Klea Atallah

Klea is a first year PhD student in the Department of O&G based at Western Health. She also works as a Research Assistant within the Maternal Fetal Medicine Research Unit at Western Health where she supports the running of large multicentre clinical trials. Klea previously completed a Bachelor of Biomedicine (Honours) where she developed her interest in obstetric research, particularly the topic of diabetes in pregnancy.

What is your research about?
My research is an investigation of the impact of antenatal corticosteroid administration on the neonatal metabolism of natural steroids and insulin.

Whilst we know that corticosteroids are safe to give in pregnancy, there is limited information on the way in which corticosteroids are metabolised once they have been administered in pregnancy. There is also limited information on whether corticosteroids alter neonatal insulin and steroid hormone levels as well as the influence that having diabetes in pregnancy may have on this metabolism. My study aims to fill these gaps in research.

This project is a sub-study of two randomised controlled trials, the C*STEROID Trial and the PRECeDe Trial, both investigating the administration of betamethasone in late preterm to term pregnancies and whether this safely reduces the incidence of respiratory distress in babies born via caesarean section. The PRECeDe Trial exclusively investigates this in pregnancies complicated by diabetes whereas the C*STEROID Trial excludes this population. This allows me to compare not only the impact of the intervention across placebo and control group but also in those with diabetes and those without to assess the influence of diabetes on steroid and insulin metabolism.

Why did you choose Dept O&G and the research group?
I chose the Department of O&G as I had worked with my supervisor, A/Prof Jo Said, throughout my Honours year looking at clinical care provided to pregnant people with diabetes and the outcomes of their pregnancies. Throughout my undergraduate and Honours degrees developed a passion for both improving women’s health outcomes and paediatrics. I found that projects under the antenatal and perinatal umbrella allowed me to combine these passions.

I have also been working as a research assistant on the clinical trials being coordinated at Western Health under the Dept of O&G so this made for a really easy transition between work and study.

What is it like being a student in the Dept O&G?
Although I am the only O&G student based at Western Health at the moment, I have felt very welcome by both students and staff at the department. I have really enjoyed attending departmental events and seeing the diverse range of skills and research interests within the department.

My team at Joan Kirner Women’s & Children’s are incredibly supportive of my research and of my development as an individual so I feel really lucky to get to work and study in such a nurturing environment.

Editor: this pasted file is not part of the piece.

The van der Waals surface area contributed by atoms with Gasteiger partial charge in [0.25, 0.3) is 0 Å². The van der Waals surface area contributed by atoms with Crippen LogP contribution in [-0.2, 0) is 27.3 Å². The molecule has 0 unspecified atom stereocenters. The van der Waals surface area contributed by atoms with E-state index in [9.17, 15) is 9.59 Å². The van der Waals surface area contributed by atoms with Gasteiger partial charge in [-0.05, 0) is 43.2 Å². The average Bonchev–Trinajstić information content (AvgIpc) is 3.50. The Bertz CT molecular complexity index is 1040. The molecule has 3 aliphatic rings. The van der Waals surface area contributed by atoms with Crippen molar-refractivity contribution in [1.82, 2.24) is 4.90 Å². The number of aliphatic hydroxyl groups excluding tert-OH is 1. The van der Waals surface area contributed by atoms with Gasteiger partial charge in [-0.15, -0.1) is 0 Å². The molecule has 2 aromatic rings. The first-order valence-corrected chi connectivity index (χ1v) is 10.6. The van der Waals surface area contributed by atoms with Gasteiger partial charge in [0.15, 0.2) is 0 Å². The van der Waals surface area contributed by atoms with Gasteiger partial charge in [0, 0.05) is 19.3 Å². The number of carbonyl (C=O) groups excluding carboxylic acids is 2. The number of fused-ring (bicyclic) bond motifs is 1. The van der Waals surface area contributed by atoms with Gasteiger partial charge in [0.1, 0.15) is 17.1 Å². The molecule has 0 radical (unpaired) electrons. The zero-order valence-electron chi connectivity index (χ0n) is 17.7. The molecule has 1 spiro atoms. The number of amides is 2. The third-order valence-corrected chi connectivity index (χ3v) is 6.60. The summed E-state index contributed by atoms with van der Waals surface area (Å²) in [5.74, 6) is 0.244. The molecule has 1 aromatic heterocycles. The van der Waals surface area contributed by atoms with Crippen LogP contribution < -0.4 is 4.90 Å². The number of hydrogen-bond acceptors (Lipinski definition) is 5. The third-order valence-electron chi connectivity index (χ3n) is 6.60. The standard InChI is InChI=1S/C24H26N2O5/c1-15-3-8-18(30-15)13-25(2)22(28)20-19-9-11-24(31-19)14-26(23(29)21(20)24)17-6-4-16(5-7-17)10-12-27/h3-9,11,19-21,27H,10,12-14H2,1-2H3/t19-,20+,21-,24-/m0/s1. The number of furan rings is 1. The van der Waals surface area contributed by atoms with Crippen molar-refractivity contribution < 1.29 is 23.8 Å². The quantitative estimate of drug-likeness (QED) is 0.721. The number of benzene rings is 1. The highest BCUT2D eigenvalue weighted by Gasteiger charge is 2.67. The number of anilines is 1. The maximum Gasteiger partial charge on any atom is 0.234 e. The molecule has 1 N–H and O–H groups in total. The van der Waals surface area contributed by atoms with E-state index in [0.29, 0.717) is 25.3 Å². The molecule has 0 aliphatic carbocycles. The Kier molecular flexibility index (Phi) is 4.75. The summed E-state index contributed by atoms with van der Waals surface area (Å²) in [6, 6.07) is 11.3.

What opportunities have you had in the Dept O&G? Eg. pubs, conferences, collaboration, networking.
Being involved in multi-site clinical trials has meant that I have been able to build connections with some incredibly established researchers and clinicians who have a wealth of experience in the perinatal research space.

I have been able to attend conferences and meetings with investigators across Australia and New Zealand and co-author publications and abstracts with a diverse range of researchers.

How will your research help others? 
I hope that my research will assist with refining the decision making process when considering corticosteroid administration including decisions such as appropriate gestations of administration and dosage. Medicine is not a one size fits all approach so I hope that my research comparing the metabolic impact of corticosteroids in different pregnant populations including those with diabetes in pregnancy and multiple pregnancies can clarify the different needs of these pregnant people and ultimately help provide a more personalised approach to corticosteroid administration.

Illustration of the key message of your research 

source : Shreeve N, Smith GC. Long-term effects on the child of near-term glucocorticoids in the fetus, Archives of Disease in Childhood - Fetal and Neonatal Edition 2022;107:230-231.
We hypothesise that multiple factors affect the fetal concentration of corticosteroids following antenatal administration. The key message of my research will involve further understanding the influence of these factors (such as timing of administration, gestation of administration, and diabetes status) when considering administration for different pregnant populations

How do you enrich your life outside of research?
Spending time with my family and friends helps me to recharge outside of research. I also spend a lot of time volunteering with an organisation called CHASE which is a public health organisation that provides health literacy and personal development workshops to Year 11 students in the Northern and Western suburbs of Melbourne. I have been volunteering with CHASE since I was an undergraduate student and it has been really rewarding to see the tangible outcomes that can stem from investing in the empowerment of young people in our community.